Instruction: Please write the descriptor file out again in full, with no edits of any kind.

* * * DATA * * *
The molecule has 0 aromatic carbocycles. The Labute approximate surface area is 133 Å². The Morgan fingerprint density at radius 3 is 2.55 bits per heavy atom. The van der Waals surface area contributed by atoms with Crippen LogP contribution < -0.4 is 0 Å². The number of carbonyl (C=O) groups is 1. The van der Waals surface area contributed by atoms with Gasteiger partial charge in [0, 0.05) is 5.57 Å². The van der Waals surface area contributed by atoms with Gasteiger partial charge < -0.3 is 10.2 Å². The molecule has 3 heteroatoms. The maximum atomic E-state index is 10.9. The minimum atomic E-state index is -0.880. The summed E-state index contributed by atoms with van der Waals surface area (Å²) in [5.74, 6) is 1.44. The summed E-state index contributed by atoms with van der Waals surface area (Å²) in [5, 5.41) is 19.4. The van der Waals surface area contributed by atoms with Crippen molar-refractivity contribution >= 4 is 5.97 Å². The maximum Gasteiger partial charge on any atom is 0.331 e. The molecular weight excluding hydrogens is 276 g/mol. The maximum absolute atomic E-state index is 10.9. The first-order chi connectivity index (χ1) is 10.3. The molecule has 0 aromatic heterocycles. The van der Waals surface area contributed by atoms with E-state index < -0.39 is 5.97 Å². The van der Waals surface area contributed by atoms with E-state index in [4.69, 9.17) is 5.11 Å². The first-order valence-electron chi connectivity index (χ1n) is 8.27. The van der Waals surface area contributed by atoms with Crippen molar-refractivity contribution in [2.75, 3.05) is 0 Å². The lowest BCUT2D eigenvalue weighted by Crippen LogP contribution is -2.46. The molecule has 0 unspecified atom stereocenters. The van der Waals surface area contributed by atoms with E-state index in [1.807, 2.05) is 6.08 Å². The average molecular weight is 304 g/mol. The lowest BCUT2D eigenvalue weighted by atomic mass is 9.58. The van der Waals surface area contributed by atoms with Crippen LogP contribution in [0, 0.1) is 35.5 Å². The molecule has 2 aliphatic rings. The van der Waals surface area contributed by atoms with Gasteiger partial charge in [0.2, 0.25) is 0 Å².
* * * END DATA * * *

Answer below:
The molecule has 0 aromatic carbocycles. The Labute approximate surface area is 133 Å². The Morgan fingerprint density at radius 3 is 2.55 bits per heavy atom. The van der Waals surface area contributed by atoms with Crippen LogP contribution < -0.4 is 0 Å². The number of carbonyl (C=O) groups is 1. The van der Waals surface area contributed by atoms with Gasteiger partial charge in [0, 0.05) is 5.57 Å². The van der Waals surface area contributed by atoms with Gasteiger partial charge < -0.3 is 10.2 Å². The molecule has 3 heteroatoms. The maximum atomic E-state index is 10.9. The minimum atomic E-state index is -0.880. The summed E-state index contributed by atoms with van der Waals surface area (Å²) in [5.74, 6) is 1.44. The summed E-state index contributed by atoms with van der Waals surface area (Å²) in [5, 5.41) is 19.4. The van der Waals surface area contributed by atoms with Crippen molar-refractivity contribution >= 4 is 5.97 Å². The maximum Gasteiger partial charge on any atom is 0.331 e. The molecular weight excluding hydrogens is 276 g/mol. The maximum absolute atomic E-state index is 10.9. The first-order chi connectivity index (χ1) is 10.3. The molecule has 0 aromatic heterocycles. The van der Waals surface area contributed by atoms with E-state index < -0.39 is 5.97 Å². The van der Waals surface area contributed by atoms with E-state index in [4.69, 9.17) is 5.11 Å². The first-order valence-electron chi connectivity index (χ1n) is 8.27. The van der Waals surface area contributed by atoms with Crippen molar-refractivity contribution in [2.75, 3.05) is 0 Å². The lowest BCUT2D eigenvalue weighted by Crippen LogP contribution is -2.46. The molecule has 0 unspecified atom stereocenters. The van der Waals surface area contributed by atoms with E-state index in [1.807, 2.05) is 6.08 Å². The average molecular weight is 304 g/mol. The lowest BCUT2D eigenvalue weighted by atomic mass is 9.58. The van der Waals surface area contributed by atoms with Crippen LogP contribution in [0, 0.1) is 35.5 Å². The molecule has 2 aliphatic rings. The van der Waals surface area contributed by atoms with Gasteiger partial charge in [0.2, 0.25) is 0 Å².